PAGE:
Chapter Three Summary: After the Opera, everyone goes to the Beauforts¹ home for the annual ball. He keeps a huge room in his house dedicated solely to the annual ball. It sits vacant 364 days in the year. There, May announces to friends that she is engaged. Newland and May dance and, as is appropriate, sit alone in the conservatory where they sneak a kiss while no one is looking. Newland asks if Ellen has come to the ball; he hopes that she has not come because of her ill reputation. May replies that Ellen did not feel her dress was pretty enough to attend the ball, so she went home. Newland is glad that May understands propriety so well that she know when not to discuss the "real" reason why Ellen decided not to come: her bad reputation.
Analysis: In this chapter, it is important to see how reputation is discussed in such depth. The Beaufort¹s reputation is discussed; the grandness of their ballroom is discussed.
Also, of note, Newland fibs for the first time to May in this chapter; and, his fib concerns Ellen.
Clothing is an important motif in this books. Beaufort¹s servants have silk stockings; Ellen¹s clothes are the excuse for why she does not attend the ball. Clothes serve a deep purpose in this novel; it is important to watch each detail of clothing so that we can understand at the end why such emphasis is placed on wardrobe.
Another interesting motif is the idea of immortality in the members of New York Society. Mrs. Beaufort, here, is presented as sort of immortal. She "grows younger and blonder and more beautiful each year." As we continue reading we will find more examples of how people in this society seem to never age, defying death.
Chapter Four Summary: As is customary for newly engaged people, Newland calls on Mrs. Welland and May and together they go to Mrs. Manson Mingott¹s home to ask her blessing for the marriage. Her home "lacks propriety" because her drawing room is on the same floor as the bedroom. To Newland¹s and May¹s relief, Ellen is not home; she has gone out shopping during the main "shopping hour" which lacks propriety as well. Mingott of course gives her blessing and encourages Newland and May to marry soon, "before the bubble¹s off the wine." As May, Newland and Mrs. Welland are leaving, Ellen returns with Beaufort. Newland apologizes to Ellen for not having told her of the engagement at the Opera. Ellen understands that it isn¹t proper to reveal such things in crowds. Ellen asks Archer to come and visit some time, but Newland thinks to himself how inappropriate such a visit would be.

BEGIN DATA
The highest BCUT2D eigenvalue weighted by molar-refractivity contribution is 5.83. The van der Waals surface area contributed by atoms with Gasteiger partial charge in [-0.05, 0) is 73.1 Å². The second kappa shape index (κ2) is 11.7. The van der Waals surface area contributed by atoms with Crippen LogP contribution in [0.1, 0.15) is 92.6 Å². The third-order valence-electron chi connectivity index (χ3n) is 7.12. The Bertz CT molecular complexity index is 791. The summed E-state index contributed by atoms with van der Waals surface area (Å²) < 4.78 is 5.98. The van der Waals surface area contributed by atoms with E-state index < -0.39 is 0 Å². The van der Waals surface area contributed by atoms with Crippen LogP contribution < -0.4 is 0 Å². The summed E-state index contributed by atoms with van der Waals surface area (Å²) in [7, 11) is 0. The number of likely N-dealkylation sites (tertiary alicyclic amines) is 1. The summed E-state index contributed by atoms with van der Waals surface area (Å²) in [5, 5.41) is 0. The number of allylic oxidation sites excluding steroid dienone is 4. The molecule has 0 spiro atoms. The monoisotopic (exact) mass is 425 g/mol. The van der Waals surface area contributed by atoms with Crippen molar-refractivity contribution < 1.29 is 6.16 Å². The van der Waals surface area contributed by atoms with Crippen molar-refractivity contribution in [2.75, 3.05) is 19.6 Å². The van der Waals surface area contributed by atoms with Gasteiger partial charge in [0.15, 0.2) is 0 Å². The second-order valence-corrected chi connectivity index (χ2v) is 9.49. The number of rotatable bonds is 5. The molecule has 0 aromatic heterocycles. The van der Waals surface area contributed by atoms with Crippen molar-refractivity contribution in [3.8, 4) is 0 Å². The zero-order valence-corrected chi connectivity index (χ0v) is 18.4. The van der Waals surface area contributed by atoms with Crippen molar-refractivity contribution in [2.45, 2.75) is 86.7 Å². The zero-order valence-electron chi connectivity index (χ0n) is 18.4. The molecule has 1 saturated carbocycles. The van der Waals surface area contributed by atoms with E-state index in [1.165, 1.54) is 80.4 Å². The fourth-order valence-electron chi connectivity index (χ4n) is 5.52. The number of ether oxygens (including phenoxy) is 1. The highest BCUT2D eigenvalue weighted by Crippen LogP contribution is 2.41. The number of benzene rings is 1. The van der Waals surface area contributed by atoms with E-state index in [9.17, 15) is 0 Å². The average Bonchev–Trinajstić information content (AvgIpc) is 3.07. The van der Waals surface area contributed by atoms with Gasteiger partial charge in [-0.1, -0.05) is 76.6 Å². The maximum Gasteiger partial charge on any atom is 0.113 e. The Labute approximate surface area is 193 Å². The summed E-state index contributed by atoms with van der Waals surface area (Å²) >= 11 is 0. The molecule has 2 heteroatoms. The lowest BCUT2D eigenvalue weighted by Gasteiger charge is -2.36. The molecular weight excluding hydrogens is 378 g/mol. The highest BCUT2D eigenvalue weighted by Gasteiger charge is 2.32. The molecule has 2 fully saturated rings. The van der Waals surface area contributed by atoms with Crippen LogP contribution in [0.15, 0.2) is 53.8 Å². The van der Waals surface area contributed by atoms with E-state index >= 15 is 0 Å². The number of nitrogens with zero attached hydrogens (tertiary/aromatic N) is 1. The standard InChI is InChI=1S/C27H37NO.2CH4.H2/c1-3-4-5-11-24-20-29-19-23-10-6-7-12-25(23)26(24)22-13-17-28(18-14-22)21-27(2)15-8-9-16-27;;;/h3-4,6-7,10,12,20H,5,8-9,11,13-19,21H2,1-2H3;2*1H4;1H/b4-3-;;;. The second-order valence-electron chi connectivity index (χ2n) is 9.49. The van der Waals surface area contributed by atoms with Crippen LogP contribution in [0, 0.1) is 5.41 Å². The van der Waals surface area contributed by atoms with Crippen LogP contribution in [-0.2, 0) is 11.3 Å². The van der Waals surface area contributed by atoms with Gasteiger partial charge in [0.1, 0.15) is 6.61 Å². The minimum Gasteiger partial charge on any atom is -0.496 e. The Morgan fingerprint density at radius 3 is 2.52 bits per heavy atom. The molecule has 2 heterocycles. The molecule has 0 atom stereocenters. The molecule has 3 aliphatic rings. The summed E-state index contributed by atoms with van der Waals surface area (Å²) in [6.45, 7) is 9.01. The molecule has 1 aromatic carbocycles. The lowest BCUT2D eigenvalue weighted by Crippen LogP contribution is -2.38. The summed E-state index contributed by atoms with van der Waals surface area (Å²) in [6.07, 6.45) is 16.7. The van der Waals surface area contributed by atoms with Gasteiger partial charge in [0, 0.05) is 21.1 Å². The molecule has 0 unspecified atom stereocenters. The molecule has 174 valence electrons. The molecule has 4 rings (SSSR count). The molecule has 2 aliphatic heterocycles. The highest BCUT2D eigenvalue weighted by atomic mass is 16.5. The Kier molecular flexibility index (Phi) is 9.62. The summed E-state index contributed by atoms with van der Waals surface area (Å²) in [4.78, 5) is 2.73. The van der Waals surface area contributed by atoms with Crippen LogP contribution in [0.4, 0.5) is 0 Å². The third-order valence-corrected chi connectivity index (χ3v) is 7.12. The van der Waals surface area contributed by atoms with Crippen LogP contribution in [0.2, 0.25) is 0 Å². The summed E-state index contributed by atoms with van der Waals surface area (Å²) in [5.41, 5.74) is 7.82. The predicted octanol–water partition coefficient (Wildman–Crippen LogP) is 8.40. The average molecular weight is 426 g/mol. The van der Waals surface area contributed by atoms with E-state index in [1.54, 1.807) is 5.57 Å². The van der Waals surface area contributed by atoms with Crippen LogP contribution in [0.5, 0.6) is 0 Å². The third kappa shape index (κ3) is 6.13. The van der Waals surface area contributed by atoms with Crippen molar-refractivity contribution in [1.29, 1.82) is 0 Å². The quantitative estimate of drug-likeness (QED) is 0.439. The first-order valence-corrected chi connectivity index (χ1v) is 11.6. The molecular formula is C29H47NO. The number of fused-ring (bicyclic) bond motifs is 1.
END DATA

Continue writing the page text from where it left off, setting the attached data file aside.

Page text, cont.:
Analysis: This chapter is a long discourse on propriety. There is a little bit of foreshadowing in that Mingott encourages the two to marry soon perhaps there is trouble beneath the surface that Mingott recognizes?
Also, we see the motif of immortality shine through in the character of Mrs. Catherine Manson Mingott. Catherine is the grand matriarch of New York Society. She is also similar to Mrs. Beaufort in that she never ages. Her face and body are so fat that she seems to have never wrinkled, despite her old age. Her never wrinkling makes it seem that she retains her youth.
Chapter Five Summary: Sillerton Jackson comes to dine with the Archers. Janey and Mrs. Archer want to hear the recent gossip on Ellen Olesnka. They began conversation discussing Mrs. Lemuel Struthers, who apparently was just a model for Mr. Struthers before they married. Then Ellen was discussed. Jackson said that she had not attended the ball and Mrs. Archer was glad of it. Janey ridicules Ellen¹s dress; Mrs. Archer says that Ellen was bound to grow up strangely since she was permitted to wear black satin at her coming out ball. Newland defends Ellen and says that she should be able to act however she pleases since it isn¹t her fault that she happened to have married a brute. Later, while the ladies retreat to work on a tapestry for May, the men smoke in the Gothic library. Newland remarks that "Women ought to be free."
Analysis: This chapter is significant because Newland¹s opinion of Ellen has changed; he now defends her and her actions; although he still believes in decorum he has taken a stance in his family that Ellen should not be blamed. What has caused this change of mind?Also, there is some indication of Newland¹s "past". What happened between him and the Rushworth woman? Does he feel, in some ways, similar to Ellen?
Later in the book, Janey is referred to as Cassandra-like. Cassandra is, in Greek mythology, an unfortunate gossip who tells the future although no one believes her. We see Janey¹s role as the gossip first manifests here.
Freedom is an important theme in this novel. Newland says that women should be free. But one of the central issues in the book is whether or not Newland, himself, is free. If he is not free, then how can he grant freedom? Is Ellen free? What about May? It is she whom Newland wishes to free the most, and yet, she may turn out to have more freedom than any other character in the novel. In which case, it is deeply ironic that Newland could wish for her freedom in the first place.